Jeita Grotto Caves
A stunning series of caverns containing one of the world's most impressive agglomerations of stalactites and stalagmites. Stretching some 6km back into the mountains, Jeita caves are the source of Nahr Al-Kalb (Dog River), and in winter the water levels rise so high that the lower caverns, that are normally visited by boat, are flooded and closed. The upper cavern is open year-round and it is a surreal experience walking among its bizarre shapes.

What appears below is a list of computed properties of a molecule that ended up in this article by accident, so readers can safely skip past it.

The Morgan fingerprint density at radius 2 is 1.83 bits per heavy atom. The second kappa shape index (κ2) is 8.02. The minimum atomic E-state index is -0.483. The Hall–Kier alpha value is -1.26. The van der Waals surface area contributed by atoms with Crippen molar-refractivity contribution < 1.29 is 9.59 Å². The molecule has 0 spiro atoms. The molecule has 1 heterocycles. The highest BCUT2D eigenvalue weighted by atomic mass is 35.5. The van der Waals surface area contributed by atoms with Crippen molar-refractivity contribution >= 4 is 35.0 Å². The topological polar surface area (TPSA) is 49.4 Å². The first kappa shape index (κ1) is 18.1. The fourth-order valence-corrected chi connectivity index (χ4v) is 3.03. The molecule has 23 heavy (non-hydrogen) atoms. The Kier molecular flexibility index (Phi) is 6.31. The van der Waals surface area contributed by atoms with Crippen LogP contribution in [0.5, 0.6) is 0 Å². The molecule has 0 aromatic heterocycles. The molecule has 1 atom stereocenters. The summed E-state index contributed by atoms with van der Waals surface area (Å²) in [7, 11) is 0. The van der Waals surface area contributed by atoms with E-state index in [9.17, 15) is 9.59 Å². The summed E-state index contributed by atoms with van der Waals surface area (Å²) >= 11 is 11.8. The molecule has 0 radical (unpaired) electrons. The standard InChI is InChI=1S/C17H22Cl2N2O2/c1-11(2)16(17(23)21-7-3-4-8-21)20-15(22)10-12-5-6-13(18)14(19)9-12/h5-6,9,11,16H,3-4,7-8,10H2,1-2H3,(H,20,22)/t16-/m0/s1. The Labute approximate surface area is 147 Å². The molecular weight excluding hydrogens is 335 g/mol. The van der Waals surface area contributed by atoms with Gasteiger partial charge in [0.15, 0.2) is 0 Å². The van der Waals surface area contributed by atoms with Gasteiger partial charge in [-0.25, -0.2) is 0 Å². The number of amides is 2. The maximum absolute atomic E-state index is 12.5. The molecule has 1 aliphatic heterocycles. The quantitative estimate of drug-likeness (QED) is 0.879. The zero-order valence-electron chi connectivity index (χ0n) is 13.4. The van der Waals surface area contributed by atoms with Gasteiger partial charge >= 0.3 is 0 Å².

The Jeita Grotto cave were originally discovered in 1836 by an American named Thompson who was out on a hunting trip. He fired a shot into the blackness to judge the size of his find and realised that the cavern was enormous. He reported the discovery but it was not until 1873 that the authorities sent a team from the Beirut Water Supply Company to investigate. They discovered a vast honeycomb of galleries and ravines with an astonishing natural spectacle of rock formations and enough water to supply part of Beirut city.
Later expeditions in 1902, 1927 and two further explorations in the 1950s managed to report and draw over 10km into the system. In 1958, a new dry upper chamber was discovered.